New Year fireworks: Why don't more people use quiet pyrotechnics?
Fireworks are synonymous with New Year's Eve. If you switch your TV on at midnight, you will see multi-coloured pyrotechnics from London's South Bank, Edinburgh Castle, and Newcastle's Quayside.
But for 12 million pet owners, and some of the 700,000 people who have autism, the bangs and crashes of the projectiles can cause huge anxiety.
A recent petition has called for the ban on the general sale of fireworks to the public during periods like Bonfire Night, Diwali, and New Year's Eve.
How do fireworks displays affect pets?
The loud and unpredictable nature of fireworks can have a severe effect on some animals.
Charities like Dogs Trust have highlighted the impact that fireworks have on canines, and the steps owners can take to relax their pets.
Glasgow-based campaigner Una Race says her one-year-old beagle Logan "completely changed" after being exposed to fireworks.
The 26-year-old said: "He got really startled, pulled, broke his collar and he just bolted. He crossed a main road, he had absolute blinders on.
"He went missing for three full days, it was absolutely horrendous.
"It's completely changed who he is as a dog, we're now having to manage a lot of things that you wouldn't expect we'd need to manage in a dog of his age."
Dogs are not the only animals to be affected. In November the Welsh RSPCA said a horse impaled itself on a fence after getting spooked by fireworks.
What about people?
Some people with autism can be startled by fireworks.
The National Autistic Society head of campaigns Tom Purser said: "What's really important to remember is of the 700,000 people with autism in the UK many of them will have sensitivity to noise and light, sometimes that'll be extreme.
"Sometimes it can be painful for autistic people, and the unexpected nature of fireworks causes a lot of distress."
Alannah White, 16, from Doncaster, lives with high-functioning autism and struggles with fireworks.
"It's just such a shock," she says. "On Bonfire Night I was literally sat under my table crying, it's so scary.
"For me and an awful lot of other people with autism, sensory overload drives us into a state of shock.
"For me New Year's Eve will be spent with family, but probably with headphones on, so I can't hear the fireworks."
Her father Andrew says two of the family's four dogs are also impacted by the fireworks.
"There a millions of dogs in the UK and it could literally frighten them to death," says Mr White.
"For Alannah, she suffers with noise sensitivity, and the fear of when the next one could be, because there's no pattern to it."
Fireworks can also trigger symptoms in veterans with Post-Traumatic Stress Disorder.
Could quieter fireworks be a solution?
One of the main issues for people and animals disturbed by fireworks is the unexpected loud noises.
But what if you could make fireworks quiet?
Director of Nottingham-based fireworks company First Galaxy Lee Smith says he has been using "quiet" fireworks for 15 years.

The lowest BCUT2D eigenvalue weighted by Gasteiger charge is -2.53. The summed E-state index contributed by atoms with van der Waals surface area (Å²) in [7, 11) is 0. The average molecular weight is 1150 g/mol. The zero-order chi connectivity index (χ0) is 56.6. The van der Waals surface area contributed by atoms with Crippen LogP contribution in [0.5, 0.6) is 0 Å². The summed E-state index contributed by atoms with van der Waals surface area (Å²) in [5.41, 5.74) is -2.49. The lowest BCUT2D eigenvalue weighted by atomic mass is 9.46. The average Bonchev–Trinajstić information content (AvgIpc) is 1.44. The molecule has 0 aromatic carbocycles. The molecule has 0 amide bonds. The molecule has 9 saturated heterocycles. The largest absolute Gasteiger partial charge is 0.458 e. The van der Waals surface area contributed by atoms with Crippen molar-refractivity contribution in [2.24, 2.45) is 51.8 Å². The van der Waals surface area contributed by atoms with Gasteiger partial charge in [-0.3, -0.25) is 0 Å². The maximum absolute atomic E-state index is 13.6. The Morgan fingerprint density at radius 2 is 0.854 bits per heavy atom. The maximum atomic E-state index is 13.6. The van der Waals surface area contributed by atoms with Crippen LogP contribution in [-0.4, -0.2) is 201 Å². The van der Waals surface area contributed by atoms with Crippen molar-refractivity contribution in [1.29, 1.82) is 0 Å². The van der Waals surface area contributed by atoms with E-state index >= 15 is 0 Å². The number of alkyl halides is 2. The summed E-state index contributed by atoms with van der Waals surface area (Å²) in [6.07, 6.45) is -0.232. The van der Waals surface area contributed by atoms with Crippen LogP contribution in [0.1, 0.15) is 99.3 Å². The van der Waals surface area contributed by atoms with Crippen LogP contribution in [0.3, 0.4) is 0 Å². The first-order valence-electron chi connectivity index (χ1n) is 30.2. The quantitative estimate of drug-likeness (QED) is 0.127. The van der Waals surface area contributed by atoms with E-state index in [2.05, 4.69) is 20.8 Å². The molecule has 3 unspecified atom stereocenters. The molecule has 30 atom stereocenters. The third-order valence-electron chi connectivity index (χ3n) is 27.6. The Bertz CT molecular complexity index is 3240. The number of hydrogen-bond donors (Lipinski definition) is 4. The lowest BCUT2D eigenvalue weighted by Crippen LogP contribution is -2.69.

He started using them when he was asked to put together a display at a wedding venue that had noise restrictions.
"That then sowed the seed for that [quiet fireworks] becoming more popular. We go to a lot of posh farms and houses that are wedding venues, but also working farms as well," says Mr Smith.
"They need fireworks to not startle livestock, to not annoy their neighbours. Many of the venues we work at keep horses.
"We've even done displays at wildlife parks."
Mr Smith says ground effects can be "totally silent", whereas projectile fireworks produce about 70 decibels - half of the noise normal fireworks make.
"Not every firework needs to be loud to be entertaining," he says. "Artistically they look fabulous, and not every firework needs to make a noise to be impressive.
"It's a slow pick up but more and more people are buying them."
Do people actually want quiet fireworks?
Alannah White certainly does.
"I think fireworks are really pretty, but I'd love it if they didn't make me feel that I needed to sit under a table and cry. Quiet fireworks could take away that shock," she says.
Una Race is more cautious.
"I think quiet fireworks are a great step forward, it's a step in the right direction, but it might not be the solution," she said.
But British Fireworks Association chairman Steve Newham says quiet fireworks are "a bit of a myth".
"There is no such thing as a quiet firework really unless you're talking about a sparkler," he says,.
Mr Newham has sold quiet fireworks for a number of years, but says there is limited interest in them.
"It doesn't get as much traction as normal fireworks because you're looking at quite a small minority of people who don't like fireworks and don't like the associated noise," he says.
"But the majority of people would actually prefer a standard firework if you put them side by side."
Are there alternatives to fireworks?
If quiet fireworks are not the solution, is there an alternative to pyrotechnics?
Definitive Special Projects director Will Hitchins has been working in lasers and project shows for 26 years.
"They've always been an alternative, we have quite often done stuff where fireworks have not been able to be used or have been deemed problematic, like safari parks or a wolves sanctuary, where there was absolutely no possibility of fireworks," he says.
"For people with needs that preclude the use of loud bangs and shocks, it's not a bad alternative."
But are they an acceptable alternative to fireworks?
"We often find it quite irritating when people say 'we're having a laser show as a fireworks show'," says Mr Hitchins.
"Don't tell people it's a fireworks show because it's not, and if you do you'll end up having people who are disappointed.
"If you want something to look like fireworks then I strongly suggest you use fireworks."